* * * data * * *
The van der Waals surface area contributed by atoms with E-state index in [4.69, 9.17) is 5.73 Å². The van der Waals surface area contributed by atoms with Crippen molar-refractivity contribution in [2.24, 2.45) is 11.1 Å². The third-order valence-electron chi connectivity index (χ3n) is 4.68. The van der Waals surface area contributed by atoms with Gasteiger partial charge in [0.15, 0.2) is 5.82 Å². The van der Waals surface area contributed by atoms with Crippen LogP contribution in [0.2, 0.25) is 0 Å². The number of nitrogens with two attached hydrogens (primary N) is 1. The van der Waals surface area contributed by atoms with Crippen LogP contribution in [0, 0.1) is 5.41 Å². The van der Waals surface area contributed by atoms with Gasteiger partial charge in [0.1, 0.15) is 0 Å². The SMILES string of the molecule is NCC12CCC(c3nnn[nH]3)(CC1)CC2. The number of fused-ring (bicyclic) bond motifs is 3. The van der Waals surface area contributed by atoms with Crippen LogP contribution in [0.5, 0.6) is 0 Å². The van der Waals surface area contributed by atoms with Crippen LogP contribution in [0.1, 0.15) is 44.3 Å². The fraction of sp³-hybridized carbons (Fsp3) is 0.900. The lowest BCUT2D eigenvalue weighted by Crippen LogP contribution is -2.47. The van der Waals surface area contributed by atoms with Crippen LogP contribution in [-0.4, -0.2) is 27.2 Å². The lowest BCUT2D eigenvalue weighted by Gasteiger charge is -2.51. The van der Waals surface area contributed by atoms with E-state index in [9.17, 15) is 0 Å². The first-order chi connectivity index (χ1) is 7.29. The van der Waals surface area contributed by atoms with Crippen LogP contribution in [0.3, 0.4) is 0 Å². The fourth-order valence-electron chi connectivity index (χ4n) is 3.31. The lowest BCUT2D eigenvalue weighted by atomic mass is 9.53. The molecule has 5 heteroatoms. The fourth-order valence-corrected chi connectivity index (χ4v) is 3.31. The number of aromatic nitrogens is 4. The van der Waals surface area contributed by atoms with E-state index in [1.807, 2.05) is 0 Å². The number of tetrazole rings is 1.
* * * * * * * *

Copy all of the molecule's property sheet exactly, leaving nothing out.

The van der Waals surface area contributed by atoms with E-state index in [4.69, 9.17) is 5.73 Å². The van der Waals surface area contributed by atoms with Crippen molar-refractivity contribution in [2.24, 2.45) is 11.1 Å². The third-order valence-electron chi connectivity index (χ3n) is 4.68. The van der Waals surface area contributed by atoms with Gasteiger partial charge in [0.15, 0.2) is 5.82 Å². The van der Waals surface area contributed by atoms with Crippen LogP contribution in [0.2, 0.25) is 0 Å². The number of nitrogens with two attached hydrogens (primary N) is 1. The van der Waals surface area contributed by atoms with Crippen LogP contribution in [0, 0.1) is 5.41 Å². The van der Waals surface area contributed by atoms with Gasteiger partial charge in [0.1, 0.15) is 0 Å². The SMILES string of the molecule is NCC12CCC(c3nnn[nH]3)(CC1)CC2. The number of fused-ring (bicyclic) bond motifs is 3. The van der Waals surface area contributed by atoms with Crippen LogP contribution in [0.5, 0.6) is 0 Å². The van der Waals surface area contributed by atoms with Crippen LogP contribution in [0.1, 0.15) is 44.3 Å². The fraction of sp³-hybridized carbons (Fsp3) is 0.900. The lowest BCUT2D eigenvalue weighted by Crippen LogP contribution is -2.47. The van der Waals surface area contributed by atoms with Crippen LogP contribution in [-0.4, -0.2) is 27.2 Å². The lowest BCUT2D eigenvalue weighted by Gasteiger charge is -2.51. The van der Waals surface area contributed by atoms with E-state index in [9.17, 15) is 0 Å². The first-order chi connectivity index (χ1) is 7.29. The van der Waals surface area contributed by atoms with Crippen LogP contribution in [0.3, 0.4) is 0 Å². The fourth-order valence-electron chi connectivity index (χ4n) is 3.31. The lowest BCUT2D eigenvalue weighted by atomic mass is 9.53. The molecule has 5 heteroatoms. The fourth-order valence-corrected chi connectivity index (χ4v) is 3.31. The number of aromatic nitrogens is 4. The van der Waals surface area contributed by atoms with E-state index in [1.807, 2.05) is 0 Å². The number of tetrazole rings is 1.